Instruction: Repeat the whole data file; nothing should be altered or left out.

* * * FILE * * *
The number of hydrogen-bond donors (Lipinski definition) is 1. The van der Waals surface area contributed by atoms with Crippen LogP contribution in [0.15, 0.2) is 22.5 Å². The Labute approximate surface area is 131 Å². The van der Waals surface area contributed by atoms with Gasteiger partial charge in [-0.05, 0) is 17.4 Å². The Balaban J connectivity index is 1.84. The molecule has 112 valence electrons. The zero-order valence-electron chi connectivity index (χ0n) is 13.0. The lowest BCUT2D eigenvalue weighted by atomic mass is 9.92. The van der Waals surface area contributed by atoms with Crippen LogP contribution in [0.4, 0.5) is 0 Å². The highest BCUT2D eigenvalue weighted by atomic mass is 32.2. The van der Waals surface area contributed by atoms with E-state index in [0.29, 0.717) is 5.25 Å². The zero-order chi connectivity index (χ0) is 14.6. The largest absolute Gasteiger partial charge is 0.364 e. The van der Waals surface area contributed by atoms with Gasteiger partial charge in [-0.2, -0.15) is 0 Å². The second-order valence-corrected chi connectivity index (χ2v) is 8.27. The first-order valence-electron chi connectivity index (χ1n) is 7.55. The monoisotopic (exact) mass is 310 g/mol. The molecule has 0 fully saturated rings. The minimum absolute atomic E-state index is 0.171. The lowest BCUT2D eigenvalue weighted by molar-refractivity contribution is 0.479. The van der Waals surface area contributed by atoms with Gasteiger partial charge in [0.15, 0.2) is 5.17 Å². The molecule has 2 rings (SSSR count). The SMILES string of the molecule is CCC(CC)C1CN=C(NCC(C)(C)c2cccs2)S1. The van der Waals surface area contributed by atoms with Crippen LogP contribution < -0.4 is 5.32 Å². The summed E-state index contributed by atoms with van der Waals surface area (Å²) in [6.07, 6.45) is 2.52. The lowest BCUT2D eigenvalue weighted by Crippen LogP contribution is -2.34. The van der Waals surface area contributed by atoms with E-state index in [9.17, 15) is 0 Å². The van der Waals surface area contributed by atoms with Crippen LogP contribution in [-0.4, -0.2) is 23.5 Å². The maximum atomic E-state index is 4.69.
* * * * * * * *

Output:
The number of hydrogen-bond donors (Lipinski definition) is 1. The van der Waals surface area contributed by atoms with Crippen LogP contribution in [0.15, 0.2) is 22.5 Å². The Labute approximate surface area is 131 Å². The van der Waals surface area contributed by atoms with Gasteiger partial charge in [-0.05, 0) is 17.4 Å². The Balaban J connectivity index is 1.84. The molecule has 112 valence electrons. The zero-order valence-electron chi connectivity index (χ0n) is 13.0. The lowest BCUT2D eigenvalue weighted by atomic mass is 9.92. The van der Waals surface area contributed by atoms with Crippen LogP contribution in [0.4, 0.5) is 0 Å². The highest BCUT2D eigenvalue weighted by atomic mass is 32.2. The van der Waals surface area contributed by atoms with E-state index in [0.29, 0.717) is 5.25 Å². The zero-order chi connectivity index (χ0) is 14.6. The largest absolute Gasteiger partial charge is 0.364 e. The van der Waals surface area contributed by atoms with Gasteiger partial charge in [-0.2, -0.15) is 0 Å². The second-order valence-corrected chi connectivity index (χ2v) is 8.27. The first-order valence-electron chi connectivity index (χ1n) is 7.55. The monoisotopic (exact) mass is 310 g/mol. The molecule has 0 fully saturated rings. The minimum absolute atomic E-state index is 0.171. The lowest BCUT2D eigenvalue weighted by molar-refractivity contribution is 0.479. The van der Waals surface area contributed by atoms with Gasteiger partial charge in [0.15, 0.2) is 5.17 Å². The molecule has 2 rings (SSSR count). The SMILES string of the molecule is CCC(CC)C1CN=C(NCC(C)(C)c2cccs2)S1. The van der Waals surface area contributed by atoms with Crippen LogP contribution < -0.4 is 5.32 Å². The summed E-state index contributed by atoms with van der Waals surface area (Å²) in [6.07, 6.45) is 2.52. The lowest BCUT2D eigenvalue weighted by Crippen LogP contribution is -2.34. The van der Waals surface area contributed by atoms with E-state index in [9.17, 15) is 0 Å². The van der Waals surface area contributed by atoms with Crippen LogP contribution in [-0.4, -0.2) is 23.5 Å². The maximum atomic E-state index is 4.69.